*** You'll probably want to download the (rather large) original 1080p file to see this effect.
It is well known that footage from the Canon EOS 5D Mark III benefits from sharpening in post. I have been adding some amount of sharpening to my 5D3 footage as part of my post workflow routine. However, I noticed some unpleasant artifacts around red (and orange) objects at their borders with other colors that is exaggerated by sharpening. It looked so bad with any amount of sharpening, that I couldn't take it. Not being an expert on such matters, I assume this is a result of color sub-sampling compression.
The issue I faced was whether I just leave any footage with red objects alone (unsharpened) or whether I could find a fix that would allow me to sharpen it without the ugly red artifacts. This actually works with any footage that shows these artifacts that are especially visible with red. While many may know this already, the following was a revelation to me, so I thought I'd share.
The trick is to add a slight amount of Chroma Blur prior to sharpening. I use Sony Vegas Pro, but I suspect any NLE has the chroma blur and sharpen filters. In Sony Vegas Pro 11, I apply a Sony Chroma Blur fx with Horizontal and Vertical each set to 0.500 pixels. Then, I apply sharpening as normal. The Chroma Blur smooths away the red artifacts without any negative effects elsewhere that I've been able to identify. The chroma blur even without sharpening is an improvement in my opinion.
So, I sat down to make a demonstration of this. Not being a Coke drinker myself, I made use of a bottle we had sitting around the house. Now, you'll probably watch this on Vimeo first and wonder, "What the heck is he talking about? I don't see any artifacts!" Well, at 720p, you probably won't. Download the 1080p file and you'll see it a bit better. Or not. Oddly enough, when I encoded this (even at 1080p) the artifacts were barely visible. They're clearly there on the timeline and there in the uncompressed render, but barely visible (virtually invisible at regular resolution) after encoding to .mp4 (using handbrake with no filters, by the way).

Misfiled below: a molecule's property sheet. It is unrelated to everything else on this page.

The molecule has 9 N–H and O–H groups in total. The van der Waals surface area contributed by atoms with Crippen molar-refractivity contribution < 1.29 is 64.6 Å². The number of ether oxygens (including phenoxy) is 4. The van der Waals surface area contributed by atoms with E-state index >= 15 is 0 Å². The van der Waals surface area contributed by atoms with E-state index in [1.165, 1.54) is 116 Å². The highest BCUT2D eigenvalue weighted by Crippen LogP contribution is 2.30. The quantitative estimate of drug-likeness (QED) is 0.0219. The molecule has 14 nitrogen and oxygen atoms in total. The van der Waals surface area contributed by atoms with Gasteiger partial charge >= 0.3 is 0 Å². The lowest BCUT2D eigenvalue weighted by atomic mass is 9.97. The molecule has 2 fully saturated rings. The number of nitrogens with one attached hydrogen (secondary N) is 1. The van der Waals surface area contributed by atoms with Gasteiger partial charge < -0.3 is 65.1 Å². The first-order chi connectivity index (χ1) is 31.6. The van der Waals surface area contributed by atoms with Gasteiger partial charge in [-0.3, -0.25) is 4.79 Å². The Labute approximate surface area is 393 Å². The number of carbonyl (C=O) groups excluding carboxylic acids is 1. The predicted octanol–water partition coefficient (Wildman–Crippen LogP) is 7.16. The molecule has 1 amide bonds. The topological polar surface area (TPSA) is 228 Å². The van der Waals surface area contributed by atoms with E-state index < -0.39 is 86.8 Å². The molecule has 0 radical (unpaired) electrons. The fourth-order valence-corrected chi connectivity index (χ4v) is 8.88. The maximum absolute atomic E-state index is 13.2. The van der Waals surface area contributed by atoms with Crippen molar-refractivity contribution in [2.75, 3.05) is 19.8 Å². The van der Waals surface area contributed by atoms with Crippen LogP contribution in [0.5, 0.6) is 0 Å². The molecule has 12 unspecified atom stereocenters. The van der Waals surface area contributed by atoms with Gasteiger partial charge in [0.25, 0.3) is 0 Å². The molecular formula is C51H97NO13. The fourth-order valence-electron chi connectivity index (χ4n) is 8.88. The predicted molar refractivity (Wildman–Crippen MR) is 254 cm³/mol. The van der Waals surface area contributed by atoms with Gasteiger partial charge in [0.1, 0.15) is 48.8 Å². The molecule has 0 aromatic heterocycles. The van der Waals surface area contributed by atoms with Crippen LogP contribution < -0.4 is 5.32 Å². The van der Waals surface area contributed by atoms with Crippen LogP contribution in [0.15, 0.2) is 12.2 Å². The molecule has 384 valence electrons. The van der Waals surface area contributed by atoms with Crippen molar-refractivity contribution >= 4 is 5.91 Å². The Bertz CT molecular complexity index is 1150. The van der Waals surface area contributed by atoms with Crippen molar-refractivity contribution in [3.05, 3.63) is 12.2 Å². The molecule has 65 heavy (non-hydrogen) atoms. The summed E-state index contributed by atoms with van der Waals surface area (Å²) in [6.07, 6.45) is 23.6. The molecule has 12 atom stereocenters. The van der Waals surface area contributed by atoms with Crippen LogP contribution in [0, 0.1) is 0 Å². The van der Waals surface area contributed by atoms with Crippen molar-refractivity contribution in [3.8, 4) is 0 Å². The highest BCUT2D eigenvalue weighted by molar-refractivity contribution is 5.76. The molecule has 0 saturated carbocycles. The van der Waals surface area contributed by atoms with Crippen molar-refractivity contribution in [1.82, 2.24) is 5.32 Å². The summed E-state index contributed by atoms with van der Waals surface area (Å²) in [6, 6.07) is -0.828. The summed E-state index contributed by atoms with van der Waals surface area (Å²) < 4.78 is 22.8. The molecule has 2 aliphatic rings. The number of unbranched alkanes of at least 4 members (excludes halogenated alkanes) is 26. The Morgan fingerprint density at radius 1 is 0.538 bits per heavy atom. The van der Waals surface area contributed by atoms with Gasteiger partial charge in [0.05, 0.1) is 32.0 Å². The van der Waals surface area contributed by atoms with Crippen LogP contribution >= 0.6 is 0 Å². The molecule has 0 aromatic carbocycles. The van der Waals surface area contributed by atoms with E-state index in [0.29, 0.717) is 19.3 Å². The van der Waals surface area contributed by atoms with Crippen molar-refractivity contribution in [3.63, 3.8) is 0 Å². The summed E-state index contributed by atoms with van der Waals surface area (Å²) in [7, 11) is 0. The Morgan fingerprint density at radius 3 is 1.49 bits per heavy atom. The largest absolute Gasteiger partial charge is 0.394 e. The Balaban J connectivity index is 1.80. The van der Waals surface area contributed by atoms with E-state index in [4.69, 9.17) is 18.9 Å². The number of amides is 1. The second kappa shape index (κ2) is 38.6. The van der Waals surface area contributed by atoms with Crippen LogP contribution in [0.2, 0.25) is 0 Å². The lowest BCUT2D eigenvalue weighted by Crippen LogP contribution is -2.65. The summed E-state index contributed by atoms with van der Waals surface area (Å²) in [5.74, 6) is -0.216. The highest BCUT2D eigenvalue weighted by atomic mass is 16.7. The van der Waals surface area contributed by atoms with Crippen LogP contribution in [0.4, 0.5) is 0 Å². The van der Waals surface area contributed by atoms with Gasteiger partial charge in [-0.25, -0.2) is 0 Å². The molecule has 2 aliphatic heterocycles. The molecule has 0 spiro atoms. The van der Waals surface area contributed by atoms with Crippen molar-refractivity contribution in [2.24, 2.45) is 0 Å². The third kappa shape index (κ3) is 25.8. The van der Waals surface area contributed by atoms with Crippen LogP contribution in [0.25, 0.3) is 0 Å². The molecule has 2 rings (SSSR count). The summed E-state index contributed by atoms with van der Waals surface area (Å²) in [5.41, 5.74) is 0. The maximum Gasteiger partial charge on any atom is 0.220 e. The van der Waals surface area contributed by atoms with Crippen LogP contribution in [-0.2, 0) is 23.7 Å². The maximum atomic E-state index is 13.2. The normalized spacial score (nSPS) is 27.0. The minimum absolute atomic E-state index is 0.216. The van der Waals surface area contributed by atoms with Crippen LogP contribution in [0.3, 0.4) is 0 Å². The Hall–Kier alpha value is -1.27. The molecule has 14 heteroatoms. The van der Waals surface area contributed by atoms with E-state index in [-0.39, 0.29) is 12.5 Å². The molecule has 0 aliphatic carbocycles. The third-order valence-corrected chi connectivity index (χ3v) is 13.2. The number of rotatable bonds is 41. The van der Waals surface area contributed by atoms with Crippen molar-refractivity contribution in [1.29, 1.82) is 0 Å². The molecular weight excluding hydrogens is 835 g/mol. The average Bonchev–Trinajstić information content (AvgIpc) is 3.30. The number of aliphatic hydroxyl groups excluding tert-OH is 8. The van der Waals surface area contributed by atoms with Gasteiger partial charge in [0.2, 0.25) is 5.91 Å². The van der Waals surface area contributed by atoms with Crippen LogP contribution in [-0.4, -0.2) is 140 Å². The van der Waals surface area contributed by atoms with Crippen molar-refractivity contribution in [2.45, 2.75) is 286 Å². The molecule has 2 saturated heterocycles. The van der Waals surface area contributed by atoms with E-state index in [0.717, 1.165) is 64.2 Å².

The best bet to see what I'm fixing is to look at the bottle cap at 0:32 and to look at the screen shots posted to the right. This is what it looks like on my timeline in the preview window and on the uncompressed output, except that it is everywhere on the red label, too. Oddly still, when I did a screen capture .jpg of these, they didn't show up clearly either. It seems that the compression algorithms serve to do a sort of chroma blur themselves. Only when I did a .png file at less compression can you see what I see on my preview and at higher bitrate encodes. I suspect you'll see it on your preview screen if you try this yourself with your own DSLR footage.
But, this all brings me to an odd conclusion (given that I've made and posted this video): I'm not sure I'm going to sweat this as much in the future, since the ugliness I see on my preview screen doesn't always make it to the end product after encoding. I take that back, I probably will, because I know it is there before the encode and I'll sleep better at night if I fix it using chroma blur. Anyway, I hope this helps someone else.
Camera: Canon EOS 5D Mark III
Lens: Zeiss 85mm 1.4
Picture Profile: Technicolor Cinestyle
Color Correction: Magic Bullet Looks (same adjustments made to all clips and no other filters or fx)
As usual, I'm interested in your feedback and thoughts on the matter. Has anyone else seen this on their timeline? Does anyone else have any methods for fixing it? Or, are there ill effects of chroma blur that I'm just not seeing on these shots?
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